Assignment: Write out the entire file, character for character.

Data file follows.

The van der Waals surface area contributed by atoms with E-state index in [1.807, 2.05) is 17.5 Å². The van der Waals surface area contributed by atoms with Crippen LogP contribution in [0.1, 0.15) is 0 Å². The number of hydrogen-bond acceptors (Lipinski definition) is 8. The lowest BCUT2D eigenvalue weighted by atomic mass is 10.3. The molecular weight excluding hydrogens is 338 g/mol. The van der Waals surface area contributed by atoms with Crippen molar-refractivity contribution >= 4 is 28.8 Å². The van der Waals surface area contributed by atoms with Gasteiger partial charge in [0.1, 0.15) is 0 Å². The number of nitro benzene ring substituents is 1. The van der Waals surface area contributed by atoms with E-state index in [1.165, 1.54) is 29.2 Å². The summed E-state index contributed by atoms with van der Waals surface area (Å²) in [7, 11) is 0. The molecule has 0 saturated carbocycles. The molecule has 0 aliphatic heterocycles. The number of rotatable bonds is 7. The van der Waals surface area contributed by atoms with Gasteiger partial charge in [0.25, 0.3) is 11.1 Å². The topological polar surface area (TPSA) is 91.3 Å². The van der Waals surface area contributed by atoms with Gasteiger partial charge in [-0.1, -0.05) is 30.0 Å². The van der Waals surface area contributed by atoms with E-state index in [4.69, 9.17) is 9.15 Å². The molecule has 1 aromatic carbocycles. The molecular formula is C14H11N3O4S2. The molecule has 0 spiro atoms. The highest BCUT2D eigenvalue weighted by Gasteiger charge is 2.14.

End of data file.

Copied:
The van der Waals surface area contributed by atoms with E-state index in [1.807, 2.05) is 17.5 Å². The van der Waals surface area contributed by atoms with Crippen LogP contribution in [0.1, 0.15) is 0 Å². The number of hydrogen-bond acceptors (Lipinski definition) is 8. The lowest BCUT2D eigenvalue weighted by atomic mass is 10.3. The molecular weight excluding hydrogens is 338 g/mol. The van der Waals surface area contributed by atoms with Crippen molar-refractivity contribution >= 4 is 28.8 Å². The van der Waals surface area contributed by atoms with Gasteiger partial charge in [0.1, 0.15) is 0 Å². The number of nitro benzene ring substituents is 1. The van der Waals surface area contributed by atoms with E-state index in [1.165, 1.54) is 29.2 Å². The summed E-state index contributed by atoms with van der Waals surface area (Å²) in [7, 11) is 0. The molecule has 0 saturated carbocycles. The molecule has 0 aliphatic heterocycles. The number of rotatable bonds is 7. The van der Waals surface area contributed by atoms with Gasteiger partial charge in [0.25, 0.3) is 11.1 Å². The topological polar surface area (TPSA) is 91.3 Å². The van der Waals surface area contributed by atoms with Gasteiger partial charge in [-0.1, -0.05) is 30.0 Å². The van der Waals surface area contributed by atoms with E-state index in [4.69, 9.17) is 9.15 Å². The molecule has 1 aromatic carbocycles. The molecular formula is C14H11N3O4S2. The molecule has 0 spiro atoms. The highest BCUT2D eigenvalue weighted by Gasteiger charge is 2.14.